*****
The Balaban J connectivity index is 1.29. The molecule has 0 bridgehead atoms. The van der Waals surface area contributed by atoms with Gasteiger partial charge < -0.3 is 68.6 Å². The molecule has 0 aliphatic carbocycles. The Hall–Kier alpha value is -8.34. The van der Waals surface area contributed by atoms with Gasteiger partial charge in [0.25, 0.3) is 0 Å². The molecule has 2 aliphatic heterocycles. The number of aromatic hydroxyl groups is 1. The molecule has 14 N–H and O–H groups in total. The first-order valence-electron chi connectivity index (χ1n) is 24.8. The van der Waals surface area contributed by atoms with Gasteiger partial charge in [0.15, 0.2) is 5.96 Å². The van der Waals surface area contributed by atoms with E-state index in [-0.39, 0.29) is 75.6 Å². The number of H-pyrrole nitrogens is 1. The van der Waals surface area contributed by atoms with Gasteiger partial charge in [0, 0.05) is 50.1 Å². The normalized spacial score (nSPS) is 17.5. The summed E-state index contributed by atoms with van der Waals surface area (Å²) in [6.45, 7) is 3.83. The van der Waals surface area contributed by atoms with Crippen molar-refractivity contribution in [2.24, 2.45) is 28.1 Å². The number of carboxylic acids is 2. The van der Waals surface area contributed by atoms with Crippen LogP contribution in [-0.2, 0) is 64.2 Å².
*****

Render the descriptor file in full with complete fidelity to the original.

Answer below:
The Balaban J connectivity index is 1.29. The molecule has 0 bridgehead atoms. The van der Waals surface area contributed by atoms with Gasteiger partial charge < -0.3 is 68.6 Å². The molecule has 0 aliphatic carbocycles. The Hall–Kier alpha value is -8.34. The van der Waals surface area contributed by atoms with Gasteiger partial charge in [0.25, 0.3) is 0 Å². The molecule has 2 aliphatic heterocycles. The number of aromatic hydroxyl groups is 1. The molecule has 14 N–H and O–H groups in total. The first-order valence-electron chi connectivity index (χ1n) is 24.8. The van der Waals surface area contributed by atoms with Gasteiger partial charge in [0.15, 0.2) is 5.96 Å². The van der Waals surface area contributed by atoms with E-state index in [-0.39, 0.29) is 75.6 Å². The number of H-pyrrole nitrogens is 1. The van der Waals surface area contributed by atoms with Gasteiger partial charge in [0, 0.05) is 50.1 Å². The normalized spacial score (nSPS) is 17.5. The summed E-state index contributed by atoms with van der Waals surface area (Å²) in [6.45, 7) is 3.83. The van der Waals surface area contributed by atoms with Crippen molar-refractivity contribution in [2.24, 2.45) is 28.1 Å². The number of carboxylic acids is 2. The van der Waals surface area contributed by atoms with Crippen LogP contribution in [-0.2, 0) is 64.2 Å².